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Research Fellows Directory

Aris Katzourakis

Dr Aris Katzourakis

Research Fellow

Organisation

University of Oxford

Research summary

Retroviruses are a group of viruses that infect the genomes of their hosts, and are

responsible for a wide range of diseases, most notably HIV/AIDS. In common with

other RNA viruses, retroviral evolution occurs very rapidly. This property has

greatly facilitated studies into the recent evolutionary biology of retroviruses, such

as dating the origin of the viruses responsible for the HIV pandemic. The rapid

rate of evolution of retroviruses has at the same time obscured their more distant

history due to the erosion of the evolutionary signal in viral genomes of events that

have occurred millions of years ago.

Retroviruses are unusual among mico-organisms in possessing a rich ‘fossil

record’, somewhat analogous to the palaeontological fossil record, resulting from

the integration of the viral genome into the DNA of the host. Occasionally, this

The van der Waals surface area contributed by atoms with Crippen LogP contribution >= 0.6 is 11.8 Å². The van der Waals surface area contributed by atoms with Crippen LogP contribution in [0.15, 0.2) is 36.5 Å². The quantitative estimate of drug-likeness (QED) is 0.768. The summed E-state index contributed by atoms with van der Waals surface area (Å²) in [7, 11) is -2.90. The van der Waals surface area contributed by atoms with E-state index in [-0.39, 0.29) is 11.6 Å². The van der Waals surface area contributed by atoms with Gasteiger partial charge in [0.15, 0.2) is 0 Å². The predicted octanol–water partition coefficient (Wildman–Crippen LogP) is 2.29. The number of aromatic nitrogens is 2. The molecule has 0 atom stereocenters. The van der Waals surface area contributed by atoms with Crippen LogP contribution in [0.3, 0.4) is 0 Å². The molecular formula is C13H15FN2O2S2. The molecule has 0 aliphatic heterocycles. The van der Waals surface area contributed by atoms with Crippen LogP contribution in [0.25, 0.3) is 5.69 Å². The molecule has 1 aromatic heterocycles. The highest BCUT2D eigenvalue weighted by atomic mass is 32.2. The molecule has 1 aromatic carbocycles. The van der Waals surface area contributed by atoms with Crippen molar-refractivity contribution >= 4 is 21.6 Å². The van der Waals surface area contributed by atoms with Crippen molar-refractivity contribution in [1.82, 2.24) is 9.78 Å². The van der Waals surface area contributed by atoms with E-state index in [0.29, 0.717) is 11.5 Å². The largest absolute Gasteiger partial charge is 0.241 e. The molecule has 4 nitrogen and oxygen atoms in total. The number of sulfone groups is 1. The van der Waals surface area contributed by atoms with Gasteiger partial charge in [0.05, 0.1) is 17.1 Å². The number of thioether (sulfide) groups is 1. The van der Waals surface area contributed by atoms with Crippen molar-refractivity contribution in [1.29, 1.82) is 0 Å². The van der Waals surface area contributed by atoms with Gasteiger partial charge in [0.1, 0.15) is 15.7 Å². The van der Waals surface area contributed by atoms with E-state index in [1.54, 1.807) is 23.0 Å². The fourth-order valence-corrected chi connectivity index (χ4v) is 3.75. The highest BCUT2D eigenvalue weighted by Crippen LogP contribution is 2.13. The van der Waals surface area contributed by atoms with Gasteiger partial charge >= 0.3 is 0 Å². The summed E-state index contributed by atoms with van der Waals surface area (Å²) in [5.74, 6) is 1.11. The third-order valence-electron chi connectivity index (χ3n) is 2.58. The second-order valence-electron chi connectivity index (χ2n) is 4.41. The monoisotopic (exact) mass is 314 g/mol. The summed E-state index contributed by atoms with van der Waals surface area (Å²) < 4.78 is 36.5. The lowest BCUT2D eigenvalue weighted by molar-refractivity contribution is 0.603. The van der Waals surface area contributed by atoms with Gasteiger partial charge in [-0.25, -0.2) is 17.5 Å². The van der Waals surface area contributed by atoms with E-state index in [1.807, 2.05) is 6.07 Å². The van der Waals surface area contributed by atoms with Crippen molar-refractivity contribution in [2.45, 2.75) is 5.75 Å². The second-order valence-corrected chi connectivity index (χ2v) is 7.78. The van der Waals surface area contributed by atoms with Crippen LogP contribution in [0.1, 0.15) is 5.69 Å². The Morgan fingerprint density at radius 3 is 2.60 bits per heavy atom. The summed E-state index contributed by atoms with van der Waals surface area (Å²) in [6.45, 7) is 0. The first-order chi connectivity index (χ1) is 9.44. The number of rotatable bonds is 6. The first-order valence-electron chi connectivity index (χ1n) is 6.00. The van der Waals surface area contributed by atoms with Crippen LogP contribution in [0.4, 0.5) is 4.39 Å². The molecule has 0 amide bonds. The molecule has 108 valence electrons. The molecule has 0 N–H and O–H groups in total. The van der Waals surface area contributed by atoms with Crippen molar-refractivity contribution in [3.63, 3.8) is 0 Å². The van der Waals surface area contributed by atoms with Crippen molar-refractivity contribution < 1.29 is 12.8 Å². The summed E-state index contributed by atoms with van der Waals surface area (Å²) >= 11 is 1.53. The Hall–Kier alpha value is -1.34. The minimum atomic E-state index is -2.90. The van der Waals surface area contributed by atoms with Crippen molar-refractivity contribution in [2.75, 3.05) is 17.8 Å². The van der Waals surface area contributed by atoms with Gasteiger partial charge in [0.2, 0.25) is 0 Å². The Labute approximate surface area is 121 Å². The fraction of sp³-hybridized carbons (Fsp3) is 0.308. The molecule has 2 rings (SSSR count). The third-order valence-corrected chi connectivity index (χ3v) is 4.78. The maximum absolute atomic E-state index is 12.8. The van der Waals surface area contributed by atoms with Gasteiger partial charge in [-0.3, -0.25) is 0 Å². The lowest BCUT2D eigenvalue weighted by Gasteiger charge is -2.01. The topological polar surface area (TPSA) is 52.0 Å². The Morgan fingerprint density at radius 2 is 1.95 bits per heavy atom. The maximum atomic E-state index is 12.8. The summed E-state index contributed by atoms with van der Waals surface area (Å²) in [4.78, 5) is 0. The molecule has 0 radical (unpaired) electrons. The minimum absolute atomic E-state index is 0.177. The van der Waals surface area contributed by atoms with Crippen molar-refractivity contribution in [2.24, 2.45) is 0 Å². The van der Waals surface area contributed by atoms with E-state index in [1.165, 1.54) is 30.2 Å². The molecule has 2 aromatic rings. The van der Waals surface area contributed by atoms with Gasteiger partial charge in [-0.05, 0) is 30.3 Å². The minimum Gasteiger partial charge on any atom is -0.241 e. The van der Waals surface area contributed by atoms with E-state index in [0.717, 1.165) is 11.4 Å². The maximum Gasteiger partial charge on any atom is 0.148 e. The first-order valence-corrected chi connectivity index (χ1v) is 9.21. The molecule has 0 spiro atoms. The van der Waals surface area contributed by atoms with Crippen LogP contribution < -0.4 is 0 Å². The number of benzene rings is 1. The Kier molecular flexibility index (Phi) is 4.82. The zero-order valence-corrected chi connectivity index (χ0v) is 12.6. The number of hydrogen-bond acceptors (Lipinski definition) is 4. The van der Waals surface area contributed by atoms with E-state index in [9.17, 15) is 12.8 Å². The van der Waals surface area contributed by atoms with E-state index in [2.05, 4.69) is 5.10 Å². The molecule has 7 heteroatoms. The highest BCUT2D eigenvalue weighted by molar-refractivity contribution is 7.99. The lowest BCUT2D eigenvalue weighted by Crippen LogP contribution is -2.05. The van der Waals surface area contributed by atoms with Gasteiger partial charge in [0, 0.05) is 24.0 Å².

integration occurs in the reproductive tissue of the host, and the virus is

transmitted to the offspring. These inherited viruses are known as endogenous

retroviruses (ERVs), and can yield unique information about the evolution of

retroviruses that could not be obtained using contemporary sequence data. Once

in the genome, ERVs can copy themselves to other locations; ~5% of the human

genome is derived from ERVs, far more than codes for proteins (around 1%).

My research combines evolutionary biology, mathematical modelling, in vitro

experimental tests and sequencing, in order to answer fundamental questions

regarding retroviral biology. I aim to understand both the evolutionary dynamics of

ERVs within genomes, as well as the macroevolutionary processes that govern

retroviral evolution in general. Answering these questions will provide a valuable

tool for predicting the outcome of infection, and identifying potential sources of

future emerging infections. Furthermore, an understanding of the role of

retroviruses in shaping the host immune response could help guide future

treatments to retroviral infection.

Interests and expertise (Subject groups)

Grants awarded

Paleovirology, the genomic fossil record and consequences of viral gene flow

Scheme: University Research Fellowship

Dates: Oct 2015 - Sep 2018

Value: £319,181.99

The Evolutionary Biology of Retroviruses

Scheme: University Research Fellowship

Dates: Oct 2010 - Sep 2015

Value: £554,188.24